Date: 22 Jul 2014

Management of new oral anticoagulants related life threatening or major bleedings in real life: a brief report

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Abstract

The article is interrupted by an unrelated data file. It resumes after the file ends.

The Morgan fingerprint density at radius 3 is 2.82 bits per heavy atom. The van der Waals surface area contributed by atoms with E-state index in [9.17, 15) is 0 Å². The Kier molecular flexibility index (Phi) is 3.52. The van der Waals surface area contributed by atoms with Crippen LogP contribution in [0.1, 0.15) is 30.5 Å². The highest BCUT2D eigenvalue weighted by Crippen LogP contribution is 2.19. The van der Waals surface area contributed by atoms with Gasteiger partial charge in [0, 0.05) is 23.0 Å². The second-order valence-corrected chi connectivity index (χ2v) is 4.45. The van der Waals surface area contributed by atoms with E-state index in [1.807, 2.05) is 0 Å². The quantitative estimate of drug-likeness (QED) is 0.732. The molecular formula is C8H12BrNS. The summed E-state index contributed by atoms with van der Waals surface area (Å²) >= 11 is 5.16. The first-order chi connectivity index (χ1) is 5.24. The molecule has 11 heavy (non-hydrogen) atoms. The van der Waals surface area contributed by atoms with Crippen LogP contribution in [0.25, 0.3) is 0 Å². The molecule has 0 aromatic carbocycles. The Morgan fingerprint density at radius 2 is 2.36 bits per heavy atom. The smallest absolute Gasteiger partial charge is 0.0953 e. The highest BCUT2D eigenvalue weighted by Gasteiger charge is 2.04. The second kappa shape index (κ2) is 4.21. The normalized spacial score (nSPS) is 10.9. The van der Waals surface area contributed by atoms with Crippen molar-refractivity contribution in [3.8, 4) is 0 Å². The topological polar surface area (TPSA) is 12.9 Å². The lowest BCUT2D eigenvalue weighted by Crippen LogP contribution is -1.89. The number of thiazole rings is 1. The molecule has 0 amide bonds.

Although new oral anticoagulants (NOAs) have been marketed in many countries, concern exists about the management of bleedings related to these drugs due to the lack of specific antidotes. The aim of our study was to report on real life management of NOAs-related life-threatening or major bleedings. We report data from consecutive cases of NOAs related major bleedings admitted to 4 hospitals since NOAs became marketed in Italy. We treated 8 patients, 4 males, with mean age 84 ± 7 years, 7 of whom were on dabigatran and one on rivaroxaban. The indication for NOA was atrial fibrillation. All bleedings were spontaneous and involving the gastro-intestinal tract. At the time of bleeding all patients had a drop in hemoglobin levels over 20 g/L. Creatinine clearance was ≤30 mL/min in 4 patients. All patients received general supportive measures, 4 of 8 patients were transfused with packed red cells and one patient received platelet transfusion. Three patients were treated with tranexamic acid and one patient on dabigatran received 4-factor prothrombin complex concentrate (PCC) with bleeding cessation, although coagulation parameters were not corrected. The median time for normalization of coagulation parameters was 3 days (range 1–6 days). All patients were discharged alive and NOAs were discontinued. In NOAs related major gastro-intestinal bleeding general supportive measures seem to be effective for the majority of patients. Despite promoting bleeding cessation, 4-factor PCC does not reverse abnormal coagulation parameters.